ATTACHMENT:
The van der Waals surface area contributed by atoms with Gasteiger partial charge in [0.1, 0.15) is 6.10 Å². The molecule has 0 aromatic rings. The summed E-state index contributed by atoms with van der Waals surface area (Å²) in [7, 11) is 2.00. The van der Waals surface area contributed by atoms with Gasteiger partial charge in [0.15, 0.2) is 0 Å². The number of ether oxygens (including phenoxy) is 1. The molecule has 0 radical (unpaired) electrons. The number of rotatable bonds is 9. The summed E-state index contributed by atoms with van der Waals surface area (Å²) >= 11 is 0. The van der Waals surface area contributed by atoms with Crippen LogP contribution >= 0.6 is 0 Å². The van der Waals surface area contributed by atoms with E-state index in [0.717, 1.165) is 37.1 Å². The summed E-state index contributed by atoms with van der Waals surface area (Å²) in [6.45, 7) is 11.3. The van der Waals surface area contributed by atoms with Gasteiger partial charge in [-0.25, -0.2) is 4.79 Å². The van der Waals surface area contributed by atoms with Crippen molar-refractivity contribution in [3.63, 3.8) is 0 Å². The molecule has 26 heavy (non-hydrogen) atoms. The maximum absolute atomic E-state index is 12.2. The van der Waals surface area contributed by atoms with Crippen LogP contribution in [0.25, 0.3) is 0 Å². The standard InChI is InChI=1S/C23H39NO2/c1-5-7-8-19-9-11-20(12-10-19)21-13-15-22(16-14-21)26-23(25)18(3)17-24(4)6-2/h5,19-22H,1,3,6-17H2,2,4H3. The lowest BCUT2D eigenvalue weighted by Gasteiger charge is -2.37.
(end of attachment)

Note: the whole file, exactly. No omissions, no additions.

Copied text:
The van der Waals surface area contributed by atoms with Gasteiger partial charge in [0.1, 0.15) is 6.10 Å². The molecule has 0 aromatic rings. The summed E-state index contributed by atoms with van der Waals surface area (Å²) in [7, 11) is 2.00. The van der Waals surface area contributed by atoms with Gasteiger partial charge in [0.15, 0.2) is 0 Å². The number of ether oxygens (including phenoxy) is 1. The molecule has 0 radical (unpaired) electrons. The number of rotatable bonds is 9. The summed E-state index contributed by atoms with van der Waals surface area (Å²) >= 11 is 0. The van der Waals surface area contributed by atoms with Crippen LogP contribution >= 0.6 is 0 Å². The van der Waals surface area contributed by atoms with E-state index in [0.717, 1.165) is 37.1 Å². The summed E-state index contributed by atoms with van der Waals surface area (Å²) in [6.45, 7) is 11.3. The van der Waals surface area contributed by atoms with Gasteiger partial charge in [-0.25, -0.2) is 4.79 Å². The van der Waals surface area contributed by atoms with Crippen molar-refractivity contribution in [3.63, 3.8) is 0 Å². The molecule has 26 heavy (non-hydrogen) atoms. The maximum absolute atomic E-state index is 12.2. The van der Waals surface area contributed by atoms with Crippen LogP contribution in [0.25, 0.3) is 0 Å². The standard InChI is InChI=1S/C23H39NO2/c1-5-7-8-19-9-11-20(12-10-19)21-13-15-22(16-14-21)26-23(25)18(3)17-24(4)6-2/h5,19-22H,1,3,6-17H2,2,4H3. The lowest BCUT2D eigenvalue weighted by Gasteiger charge is -2.37.